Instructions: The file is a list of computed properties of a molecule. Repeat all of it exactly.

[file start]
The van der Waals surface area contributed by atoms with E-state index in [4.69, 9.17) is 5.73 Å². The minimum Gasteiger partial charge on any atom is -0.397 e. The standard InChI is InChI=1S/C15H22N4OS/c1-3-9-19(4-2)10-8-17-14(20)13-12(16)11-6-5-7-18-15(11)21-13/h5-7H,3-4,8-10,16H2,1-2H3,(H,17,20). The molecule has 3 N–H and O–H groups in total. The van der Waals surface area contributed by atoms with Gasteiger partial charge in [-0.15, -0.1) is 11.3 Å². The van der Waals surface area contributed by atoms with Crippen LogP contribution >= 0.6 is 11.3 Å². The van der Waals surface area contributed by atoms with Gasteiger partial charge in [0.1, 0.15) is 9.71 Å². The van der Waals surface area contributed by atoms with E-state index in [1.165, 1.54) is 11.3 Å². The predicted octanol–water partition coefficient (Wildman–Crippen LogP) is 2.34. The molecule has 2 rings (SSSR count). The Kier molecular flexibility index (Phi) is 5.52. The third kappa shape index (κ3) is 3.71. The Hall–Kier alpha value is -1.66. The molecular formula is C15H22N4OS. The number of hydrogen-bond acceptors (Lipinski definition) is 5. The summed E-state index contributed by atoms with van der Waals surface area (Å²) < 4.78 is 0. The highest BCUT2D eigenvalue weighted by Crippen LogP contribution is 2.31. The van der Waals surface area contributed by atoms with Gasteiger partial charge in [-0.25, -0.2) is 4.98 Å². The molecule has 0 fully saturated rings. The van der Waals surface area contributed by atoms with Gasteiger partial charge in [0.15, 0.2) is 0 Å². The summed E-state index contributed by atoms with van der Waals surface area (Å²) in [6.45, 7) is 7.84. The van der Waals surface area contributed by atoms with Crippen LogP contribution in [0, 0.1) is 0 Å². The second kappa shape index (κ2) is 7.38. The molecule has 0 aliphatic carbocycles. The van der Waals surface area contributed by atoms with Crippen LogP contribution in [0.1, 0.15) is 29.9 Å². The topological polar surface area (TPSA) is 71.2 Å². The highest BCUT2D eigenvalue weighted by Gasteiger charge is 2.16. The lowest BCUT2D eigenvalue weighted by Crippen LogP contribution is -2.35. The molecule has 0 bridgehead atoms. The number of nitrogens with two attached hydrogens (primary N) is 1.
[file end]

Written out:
The van der Waals surface area contributed by atoms with E-state index in [4.69, 9.17) is 5.73 Å². The minimum Gasteiger partial charge on any atom is -0.397 e. The standard InChI is InChI=1S/C15H22N4OS/c1-3-9-19(4-2)10-8-17-14(20)13-12(16)11-6-5-7-18-15(11)21-13/h5-7H,3-4,8-10,16H2,1-2H3,(H,17,20). The molecule has 3 N–H and O–H groups in total. The van der Waals surface area contributed by atoms with Gasteiger partial charge in [-0.15, -0.1) is 11.3 Å². The van der Waals surface area contributed by atoms with Crippen LogP contribution >= 0.6 is 11.3 Å². The van der Waals surface area contributed by atoms with Gasteiger partial charge in [0.1, 0.15) is 9.71 Å². The van der Waals surface area contributed by atoms with E-state index in [1.165, 1.54) is 11.3 Å². The predicted octanol–water partition coefficient (Wildman–Crippen LogP) is 2.34. The molecule has 2 rings (SSSR count). The Kier molecular flexibility index (Phi) is 5.52. The third kappa shape index (κ3) is 3.71. The Hall–Kier alpha value is -1.66. The molecular formula is C15H22N4OS. The number of hydrogen-bond acceptors (Lipinski definition) is 5. The summed E-state index contributed by atoms with van der Waals surface area (Å²) < 4.78 is 0. The highest BCUT2D eigenvalue weighted by Crippen LogP contribution is 2.31. The van der Waals surface area contributed by atoms with Gasteiger partial charge in [-0.25, -0.2) is 4.98 Å². The molecule has 0 fully saturated rings. The van der Waals surface area contributed by atoms with Gasteiger partial charge in [0.15, 0.2) is 0 Å². The summed E-state index contributed by atoms with van der Waals surface area (Å²) in [6.45, 7) is 7.84. The van der Waals surface area contributed by atoms with Crippen LogP contribution in [0, 0.1) is 0 Å². The second kappa shape index (κ2) is 7.38. The molecule has 0 aliphatic carbocycles. The van der Waals surface area contributed by atoms with Crippen LogP contribution in [0.1, 0.15) is 29.9 Å². The topological polar surface area (TPSA) is 71.2 Å². The highest BCUT2D eigenvalue weighted by Gasteiger charge is 2.16. The lowest BCUT2D eigenvalue weighted by Crippen LogP contribution is -2.35. The molecule has 0 bridgehead atoms. The number of nitrogens with two attached hydrogens (primary N) is 1.